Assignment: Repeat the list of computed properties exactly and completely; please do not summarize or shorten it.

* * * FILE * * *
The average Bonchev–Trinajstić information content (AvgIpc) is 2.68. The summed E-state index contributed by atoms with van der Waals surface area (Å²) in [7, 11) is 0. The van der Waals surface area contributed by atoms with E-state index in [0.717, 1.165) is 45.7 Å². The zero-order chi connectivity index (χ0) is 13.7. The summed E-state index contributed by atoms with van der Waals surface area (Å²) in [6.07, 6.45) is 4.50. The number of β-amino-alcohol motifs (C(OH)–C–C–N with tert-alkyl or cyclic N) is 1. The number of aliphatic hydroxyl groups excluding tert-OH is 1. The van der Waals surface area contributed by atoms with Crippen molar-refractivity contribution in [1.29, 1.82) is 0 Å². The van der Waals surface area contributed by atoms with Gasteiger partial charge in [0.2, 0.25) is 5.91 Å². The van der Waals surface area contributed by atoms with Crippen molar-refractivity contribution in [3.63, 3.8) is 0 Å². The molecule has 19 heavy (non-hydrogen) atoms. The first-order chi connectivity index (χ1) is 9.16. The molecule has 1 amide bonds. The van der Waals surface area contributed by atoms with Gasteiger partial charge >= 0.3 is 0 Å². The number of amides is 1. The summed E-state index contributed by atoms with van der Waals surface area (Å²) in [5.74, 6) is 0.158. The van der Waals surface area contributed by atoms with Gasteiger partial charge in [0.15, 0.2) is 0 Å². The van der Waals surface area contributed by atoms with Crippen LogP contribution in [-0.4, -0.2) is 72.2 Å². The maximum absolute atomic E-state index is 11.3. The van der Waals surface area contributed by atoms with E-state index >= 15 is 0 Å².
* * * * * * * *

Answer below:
The average Bonchev–Trinajstić information content (AvgIpc) is 2.68. The summed E-state index contributed by atoms with van der Waals surface area (Å²) in [7, 11) is 0. The van der Waals surface area contributed by atoms with E-state index in [0.717, 1.165) is 45.7 Å². The zero-order chi connectivity index (χ0) is 13.7. The summed E-state index contributed by atoms with van der Waals surface area (Å²) in [6.07, 6.45) is 4.50. The number of β-amino-alcohol motifs (C(OH)–C–C–N with tert-alkyl or cyclic N) is 1. The number of aliphatic hydroxyl groups excluding tert-OH is 1. The van der Waals surface area contributed by atoms with Crippen molar-refractivity contribution in [1.29, 1.82) is 0 Å². The van der Waals surface area contributed by atoms with Gasteiger partial charge in [0.2, 0.25) is 5.91 Å². The van der Waals surface area contributed by atoms with Crippen molar-refractivity contribution in [3.63, 3.8) is 0 Å². The molecule has 19 heavy (non-hydrogen) atoms. The first-order chi connectivity index (χ1) is 9.16. The molecule has 1 amide bonds. The van der Waals surface area contributed by atoms with Gasteiger partial charge >= 0.3 is 0 Å². The number of amides is 1. The summed E-state index contributed by atoms with van der Waals surface area (Å²) in [5.74, 6) is 0.158. The van der Waals surface area contributed by atoms with Gasteiger partial charge in [0.15, 0.2) is 0 Å². The van der Waals surface area contributed by atoms with Crippen LogP contribution in [-0.4, -0.2) is 72.2 Å². The maximum absolute atomic E-state index is 11.3. The van der Waals surface area contributed by atoms with E-state index >= 15 is 0 Å².